Discerning Diner: No Frills, Just Good Food at The Grotto
If you look up the word grotto in the dictionary, you’ll see the following definition: “an indoor structure resembling a cave,” and after visiting the Grotto Pub Sports & Raw Bar, I’d say that they come by their name honestly. The Grotto, established in 2009, replaces the former Village Inn located at 104 Market Street and is the first structure visitors see as they turn into the small village of West Fairview.
Patrons can opt for front parking if they are ok with walking down a short flight of steep steps to the pub below. For those prefer an easier entry, I recommend parking in the lot located at the lower level.
When my dining companion and I walked through the front door last Sunday for lunch, my eyes took a moment to adjust to the rather dark, windowless interior, with its blue-hued walls and dark wood tables. Cave indeed.
The pub, which seats about 50, features a small bar and a combination of tables, both low and high-top. An employee invited us to sit where we wanted, so we grabbed a seat near the hand-crafted grotto built into a wall near the back entrance.
For a small place, The Grotto provides its share of sensory overload. From the 10 flat-screen televisions scattered around the room, to the music playing through loudspeakers, to the selection of electronic games, like golf and darts. Neon beer signs add to the informal atmosphere and customers are invited to decorate the walls with stickers that contain the initials of various places they’ve traveled.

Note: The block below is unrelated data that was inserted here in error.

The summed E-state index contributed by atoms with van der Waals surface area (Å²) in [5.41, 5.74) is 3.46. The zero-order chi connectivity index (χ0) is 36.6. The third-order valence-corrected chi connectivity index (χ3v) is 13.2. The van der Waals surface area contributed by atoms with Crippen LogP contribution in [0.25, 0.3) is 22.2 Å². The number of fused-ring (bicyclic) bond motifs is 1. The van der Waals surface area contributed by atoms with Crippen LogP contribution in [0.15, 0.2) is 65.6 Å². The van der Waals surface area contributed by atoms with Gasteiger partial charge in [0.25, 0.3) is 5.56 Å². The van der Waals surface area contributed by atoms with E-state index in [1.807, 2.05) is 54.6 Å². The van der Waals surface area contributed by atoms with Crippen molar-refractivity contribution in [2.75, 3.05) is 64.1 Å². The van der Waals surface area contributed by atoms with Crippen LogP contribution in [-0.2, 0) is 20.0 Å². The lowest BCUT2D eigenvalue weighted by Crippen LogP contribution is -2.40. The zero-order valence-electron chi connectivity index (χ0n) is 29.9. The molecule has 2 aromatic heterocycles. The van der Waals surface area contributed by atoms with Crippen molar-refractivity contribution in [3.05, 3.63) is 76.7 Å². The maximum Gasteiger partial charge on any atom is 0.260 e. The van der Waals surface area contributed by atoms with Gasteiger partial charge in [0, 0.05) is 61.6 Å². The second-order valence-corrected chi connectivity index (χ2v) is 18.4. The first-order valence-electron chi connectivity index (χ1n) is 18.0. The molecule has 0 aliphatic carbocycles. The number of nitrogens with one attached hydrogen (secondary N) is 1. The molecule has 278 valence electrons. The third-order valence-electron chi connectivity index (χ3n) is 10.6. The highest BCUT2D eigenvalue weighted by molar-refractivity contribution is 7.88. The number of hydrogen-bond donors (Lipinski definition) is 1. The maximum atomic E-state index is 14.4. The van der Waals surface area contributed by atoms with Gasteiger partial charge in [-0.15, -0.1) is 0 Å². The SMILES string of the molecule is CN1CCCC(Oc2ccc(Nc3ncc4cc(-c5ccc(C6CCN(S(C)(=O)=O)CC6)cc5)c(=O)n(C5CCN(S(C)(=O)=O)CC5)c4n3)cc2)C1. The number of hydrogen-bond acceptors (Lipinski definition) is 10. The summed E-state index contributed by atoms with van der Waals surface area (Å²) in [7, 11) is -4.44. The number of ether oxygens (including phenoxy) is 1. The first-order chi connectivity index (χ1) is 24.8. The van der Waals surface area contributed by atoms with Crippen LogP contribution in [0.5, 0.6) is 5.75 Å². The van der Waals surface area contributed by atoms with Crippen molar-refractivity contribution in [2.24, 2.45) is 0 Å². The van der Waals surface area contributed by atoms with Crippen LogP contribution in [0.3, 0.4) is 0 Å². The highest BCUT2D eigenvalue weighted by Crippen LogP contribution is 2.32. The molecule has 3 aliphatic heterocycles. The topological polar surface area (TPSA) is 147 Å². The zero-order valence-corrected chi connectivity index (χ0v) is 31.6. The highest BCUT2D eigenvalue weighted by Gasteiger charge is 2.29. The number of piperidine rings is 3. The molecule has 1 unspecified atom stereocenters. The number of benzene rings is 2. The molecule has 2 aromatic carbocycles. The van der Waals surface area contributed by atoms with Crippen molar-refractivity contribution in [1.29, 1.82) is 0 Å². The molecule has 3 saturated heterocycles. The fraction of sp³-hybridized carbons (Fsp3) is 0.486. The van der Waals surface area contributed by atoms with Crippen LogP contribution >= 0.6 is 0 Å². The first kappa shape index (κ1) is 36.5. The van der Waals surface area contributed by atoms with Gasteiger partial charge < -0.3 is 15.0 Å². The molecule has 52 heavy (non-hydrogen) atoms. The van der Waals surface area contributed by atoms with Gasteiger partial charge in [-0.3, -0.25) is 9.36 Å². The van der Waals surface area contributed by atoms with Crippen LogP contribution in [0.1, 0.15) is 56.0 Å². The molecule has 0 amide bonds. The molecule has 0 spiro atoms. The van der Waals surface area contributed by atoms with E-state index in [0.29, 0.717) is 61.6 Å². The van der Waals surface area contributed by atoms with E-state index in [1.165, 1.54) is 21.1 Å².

The menu, (which you won’t find online), lists appetizers, like onion rings, nachos, mozzarella sticks and Grotto crab toast. A selection of salads range from house, to Caesar, to a Pittsburgh salad filling enough to sate any appetite. Served with a choice of steak, or chicken, the Pittsburgh Salad, in a nod to the Primanti Brothers, is topped with fries. If that weren’t enough, The Grotto adds crispy, beer battered onion rings. Who says a salad can’t be a meal?
Other menu items include a selection of wraps, burgers, sandwiches and entrees like crab cakes and filet mignon. The Grotto also offers flatbread pizza and wings tossed to order with a wide selection of sauces like Garlic Herb, Parmesan, Caribbean Jerk and Honey Hot.
Items “Fresh from the Steamer” include littleneck clams, jumbo shrimp and colossal lump crab dusted with old bay.
I noticed a Philly cheesesteak described on the menu as thinly shaved ribeye, served with fried onions on an Amoroso roll. Cheese choices included American, provolone, pepperjack and Cheese Whiz. For the sake of authenticity, I ordered my cheesesteak the way they do in Philly--“whiz wit,” in other words, Cheese Whiz with onions.” ($7.95) My companion opted for the Reuben with thin sliced corned beef, 1000 Island dressing, sauerkraut and Swiss on grilled rye bread. ($8.95)
Our lunches arrived in short order and we were both very happy with our respective selections. His Reuben was hot and stacked with tender corned beef, with just the right amount of dressing and sauerkraut. He polished off the generous amount of piping hot, salty fresh cut fries served alongside his sandwich in short order too.
Over the years, I’ve eaten a few stringy, tough cheesesteaks and am pleased to say that The Grotto obviously has high standards for the Philly favorite and my only issue was that the Cheez Whiz was applied just a little too heavily for my taste—something I’ll mention when ordering in the future. The side of chips are noteworthy; they weren’t just any old store-bought variety. It was obvious that they were made from scratch onsite and dusted lightly with a spice mixture having a hint of Old Bay.
If you’ve passed by The Grotto in the past, now might be a good time to grab a few friends and give it a whirl. The food is good, the prices are right and the choices are likely to appeal to the whole gang.